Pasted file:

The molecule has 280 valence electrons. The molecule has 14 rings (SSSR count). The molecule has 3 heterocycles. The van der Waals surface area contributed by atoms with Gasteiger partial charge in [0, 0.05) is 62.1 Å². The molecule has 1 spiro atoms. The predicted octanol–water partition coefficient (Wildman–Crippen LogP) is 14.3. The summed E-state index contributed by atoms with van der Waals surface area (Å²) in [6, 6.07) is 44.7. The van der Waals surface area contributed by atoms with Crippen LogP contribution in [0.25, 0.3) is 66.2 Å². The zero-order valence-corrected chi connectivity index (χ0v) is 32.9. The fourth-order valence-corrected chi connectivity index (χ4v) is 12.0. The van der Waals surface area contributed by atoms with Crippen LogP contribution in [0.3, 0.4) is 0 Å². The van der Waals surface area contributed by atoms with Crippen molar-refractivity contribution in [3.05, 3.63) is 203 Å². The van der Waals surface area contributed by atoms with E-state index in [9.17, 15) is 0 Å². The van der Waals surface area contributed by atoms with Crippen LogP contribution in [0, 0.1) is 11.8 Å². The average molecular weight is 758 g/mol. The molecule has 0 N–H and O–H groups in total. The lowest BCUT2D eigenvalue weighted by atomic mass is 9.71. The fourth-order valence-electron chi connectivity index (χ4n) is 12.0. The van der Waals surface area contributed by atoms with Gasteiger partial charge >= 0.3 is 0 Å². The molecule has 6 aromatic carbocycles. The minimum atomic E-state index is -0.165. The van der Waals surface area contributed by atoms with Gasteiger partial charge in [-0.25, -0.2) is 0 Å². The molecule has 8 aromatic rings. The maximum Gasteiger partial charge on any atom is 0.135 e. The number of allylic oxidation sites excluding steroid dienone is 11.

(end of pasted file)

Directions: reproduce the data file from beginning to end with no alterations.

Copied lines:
The molecule has 280 valence electrons. The molecule has 14 rings (SSSR count). The molecule has 3 heterocycles. The van der Waals surface area contributed by atoms with Gasteiger partial charge in [0, 0.05) is 62.1 Å². The molecule has 1 spiro atoms. The predicted octanol–water partition coefficient (Wildman–Crippen LogP) is 14.3. The summed E-state index contributed by atoms with van der Waals surface area (Å²) in [6, 6.07) is 44.7. The van der Waals surface area contributed by atoms with Crippen LogP contribution in [0.25, 0.3) is 66.2 Å². The zero-order valence-corrected chi connectivity index (χ0v) is 32.9. The fourth-order valence-corrected chi connectivity index (χ4v) is 12.0. The van der Waals surface area contributed by atoms with Crippen LogP contribution in [0.3, 0.4) is 0 Å². The van der Waals surface area contributed by atoms with Crippen molar-refractivity contribution in [3.05, 3.63) is 203 Å². The van der Waals surface area contributed by atoms with E-state index in [9.17, 15) is 0 Å². The van der Waals surface area contributed by atoms with Crippen LogP contribution in [0, 0.1) is 11.8 Å². The average molecular weight is 758 g/mol. The molecule has 0 N–H and O–H groups in total. The lowest BCUT2D eigenvalue weighted by atomic mass is 9.71. The fourth-order valence-electron chi connectivity index (χ4n) is 12.0. The van der Waals surface area contributed by atoms with Gasteiger partial charge >= 0.3 is 0 Å². The molecule has 6 aromatic carbocycles. The minimum atomic E-state index is -0.165. The van der Waals surface area contributed by atoms with Gasteiger partial charge in [-0.25, -0.2) is 0 Å². The molecule has 8 aromatic rings. The maximum Gasteiger partial charge on any atom is 0.135 e. The number of allylic oxidation sites excluding steroid dienone is 11.